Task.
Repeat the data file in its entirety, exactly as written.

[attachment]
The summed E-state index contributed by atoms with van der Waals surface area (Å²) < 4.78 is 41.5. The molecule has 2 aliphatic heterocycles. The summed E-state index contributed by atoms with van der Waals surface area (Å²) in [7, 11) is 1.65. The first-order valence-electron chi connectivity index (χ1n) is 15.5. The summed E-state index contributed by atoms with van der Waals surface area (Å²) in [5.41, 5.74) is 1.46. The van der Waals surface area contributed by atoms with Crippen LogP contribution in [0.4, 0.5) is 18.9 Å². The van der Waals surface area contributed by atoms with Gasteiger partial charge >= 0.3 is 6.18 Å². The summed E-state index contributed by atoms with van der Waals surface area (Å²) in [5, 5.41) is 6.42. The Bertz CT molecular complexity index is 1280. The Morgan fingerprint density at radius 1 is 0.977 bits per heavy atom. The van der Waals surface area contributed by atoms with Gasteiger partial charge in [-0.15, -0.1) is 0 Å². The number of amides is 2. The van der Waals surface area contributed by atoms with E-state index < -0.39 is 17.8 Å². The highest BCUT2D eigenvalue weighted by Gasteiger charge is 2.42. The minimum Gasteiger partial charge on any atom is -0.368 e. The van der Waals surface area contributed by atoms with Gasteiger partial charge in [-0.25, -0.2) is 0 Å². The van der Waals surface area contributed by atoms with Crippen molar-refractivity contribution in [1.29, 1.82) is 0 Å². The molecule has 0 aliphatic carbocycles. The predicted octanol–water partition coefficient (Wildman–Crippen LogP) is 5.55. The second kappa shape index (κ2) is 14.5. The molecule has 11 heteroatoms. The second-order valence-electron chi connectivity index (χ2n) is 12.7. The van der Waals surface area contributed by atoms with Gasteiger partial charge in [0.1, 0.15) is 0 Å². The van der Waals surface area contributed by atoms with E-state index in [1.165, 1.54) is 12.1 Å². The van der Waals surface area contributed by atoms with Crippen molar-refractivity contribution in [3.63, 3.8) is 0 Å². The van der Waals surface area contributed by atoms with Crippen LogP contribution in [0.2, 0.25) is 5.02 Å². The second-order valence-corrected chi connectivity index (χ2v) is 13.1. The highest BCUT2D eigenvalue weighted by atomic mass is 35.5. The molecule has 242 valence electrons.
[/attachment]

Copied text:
The summed E-state index contributed by atoms with van der Waals surface area (Å²) < 4.78 is 41.5. The molecule has 2 aliphatic heterocycles. The summed E-state index contributed by atoms with van der Waals surface area (Å²) in [7, 11) is 1.65. The first-order valence-electron chi connectivity index (χ1n) is 15.5. The summed E-state index contributed by atoms with van der Waals surface area (Å²) in [5.41, 5.74) is 1.46. The van der Waals surface area contributed by atoms with Crippen LogP contribution in [0.4, 0.5) is 18.9 Å². The van der Waals surface area contributed by atoms with Gasteiger partial charge >= 0.3 is 6.18 Å². The summed E-state index contributed by atoms with van der Waals surface area (Å²) in [5, 5.41) is 6.42. The Bertz CT molecular complexity index is 1280. The Morgan fingerprint density at radius 1 is 0.977 bits per heavy atom. The van der Waals surface area contributed by atoms with Gasteiger partial charge in [-0.15, -0.1) is 0 Å². The number of amides is 2. The van der Waals surface area contributed by atoms with E-state index < -0.39 is 17.8 Å². The highest BCUT2D eigenvalue weighted by Gasteiger charge is 2.42. The minimum Gasteiger partial charge on any atom is -0.368 e. The van der Waals surface area contributed by atoms with Gasteiger partial charge in [-0.25, -0.2) is 0 Å². The van der Waals surface area contributed by atoms with Crippen molar-refractivity contribution in [1.29, 1.82) is 0 Å². The molecule has 0 aliphatic carbocycles. The predicted octanol–water partition coefficient (Wildman–Crippen LogP) is 5.55. The second kappa shape index (κ2) is 14.5. The molecule has 11 heteroatoms. The second-order valence-electron chi connectivity index (χ2n) is 12.7. The van der Waals surface area contributed by atoms with Gasteiger partial charge in [0.1, 0.15) is 0 Å². The van der Waals surface area contributed by atoms with E-state index in [1.165, 1.54) is 12.1 Å². The van der Waals surface area contributed by atoms with Crippen molar-refractivity contribution in [3.63, 3.8) is 0 Å². The van der Waals surface area contributed by atoms with Crippen LogP contribution in [0.2, 0.25) is 5.02 Å². The second-order valence-corrected chi connectivity index (χ2v) is 13.1. The highest BCUT2D eigenvalue weighted by atomic mass is 35.5. The molecule has 242 valence electrons.